Firstly it was the Google File System described in this 2003 paper (PDF):
We have designed and implemented the Google File System, a scalable distributed file system for large distributed data-intensive applications. It provides fault tolerance while running on inexpensive commodity hardware, and it delivers high aggregate performance to a large number of clients.
This conversation between Marshall Kirk McKusick and Sean Quilan dives into some of the pluses of GFS, but also what led to the next version of Google File System:
Because GFS was designed initially to enable a crawling and indexing system, throughput was everything. […] While these instances—where you have to provide for failover and error recovery—may have been acceptable in the batch situation, they’re definitely not OK from a latency point of view for a user-facing application. Another issue here is that there are places in the design where we’ve tried to optimize for throughput by dumping thousands of operations into a queue and then just processing through them. That leads to fine throughput, but it’s not great for latency. You can easily get into situations where you might be stuck for seconds at a time in a queue just waiting to get to the head of the queue.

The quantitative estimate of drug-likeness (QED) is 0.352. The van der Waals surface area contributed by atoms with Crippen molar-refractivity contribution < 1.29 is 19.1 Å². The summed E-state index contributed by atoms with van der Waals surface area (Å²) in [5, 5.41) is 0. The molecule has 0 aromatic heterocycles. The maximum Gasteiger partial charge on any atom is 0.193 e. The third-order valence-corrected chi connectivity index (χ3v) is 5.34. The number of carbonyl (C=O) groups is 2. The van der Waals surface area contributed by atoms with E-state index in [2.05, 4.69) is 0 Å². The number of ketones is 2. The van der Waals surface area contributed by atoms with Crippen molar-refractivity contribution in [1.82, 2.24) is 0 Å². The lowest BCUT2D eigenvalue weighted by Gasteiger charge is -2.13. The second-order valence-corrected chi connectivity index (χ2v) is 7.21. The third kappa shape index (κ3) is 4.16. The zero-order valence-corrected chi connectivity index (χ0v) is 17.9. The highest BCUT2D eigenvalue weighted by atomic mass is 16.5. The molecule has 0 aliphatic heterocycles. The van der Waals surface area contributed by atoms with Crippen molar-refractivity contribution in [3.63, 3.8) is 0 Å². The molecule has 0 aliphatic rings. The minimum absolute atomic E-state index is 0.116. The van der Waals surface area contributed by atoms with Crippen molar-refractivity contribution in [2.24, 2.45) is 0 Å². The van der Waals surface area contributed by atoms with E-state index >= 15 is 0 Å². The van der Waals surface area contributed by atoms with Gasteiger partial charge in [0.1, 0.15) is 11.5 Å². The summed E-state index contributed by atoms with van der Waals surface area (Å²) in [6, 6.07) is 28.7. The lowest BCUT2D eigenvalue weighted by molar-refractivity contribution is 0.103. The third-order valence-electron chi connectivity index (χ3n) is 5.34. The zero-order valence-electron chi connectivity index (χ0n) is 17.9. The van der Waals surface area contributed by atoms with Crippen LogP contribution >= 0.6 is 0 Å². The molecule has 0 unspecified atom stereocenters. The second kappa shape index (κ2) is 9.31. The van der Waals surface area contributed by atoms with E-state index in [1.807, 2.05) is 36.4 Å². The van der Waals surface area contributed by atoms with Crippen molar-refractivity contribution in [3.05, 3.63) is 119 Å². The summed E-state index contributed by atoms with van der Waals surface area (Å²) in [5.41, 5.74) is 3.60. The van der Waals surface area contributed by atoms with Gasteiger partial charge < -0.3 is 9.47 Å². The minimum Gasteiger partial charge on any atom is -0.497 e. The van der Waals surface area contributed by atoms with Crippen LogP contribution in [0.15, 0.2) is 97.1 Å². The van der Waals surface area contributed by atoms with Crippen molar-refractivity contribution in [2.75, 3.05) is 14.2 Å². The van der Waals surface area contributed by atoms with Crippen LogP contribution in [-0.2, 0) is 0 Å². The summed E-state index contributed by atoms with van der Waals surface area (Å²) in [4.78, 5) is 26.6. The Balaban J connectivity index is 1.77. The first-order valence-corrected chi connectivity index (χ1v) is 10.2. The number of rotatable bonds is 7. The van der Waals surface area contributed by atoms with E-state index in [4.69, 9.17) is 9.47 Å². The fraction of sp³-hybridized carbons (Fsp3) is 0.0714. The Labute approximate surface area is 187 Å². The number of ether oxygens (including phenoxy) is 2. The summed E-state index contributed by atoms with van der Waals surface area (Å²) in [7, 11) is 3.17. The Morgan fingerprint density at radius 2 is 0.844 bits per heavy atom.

In this ZDNet interview, Urs Hölze confirms the migration to the new version of the filesystem:
[…] most applications don’t use [Google File System (GFS)] today. In fact, we’re phasing out GFS in favour of the next-generation file system that is very similar, but it’s not GFS anymore. It scales better and has better latency properties as well.
And according to the same interview, Google is already looking into building another version of its distributed filesystem that would take advatange of flash memory:
I think three years from now we’ll try to retire that because flash memory is coming and faster networks and faster CPUs are on the way and that will change how we want to do things.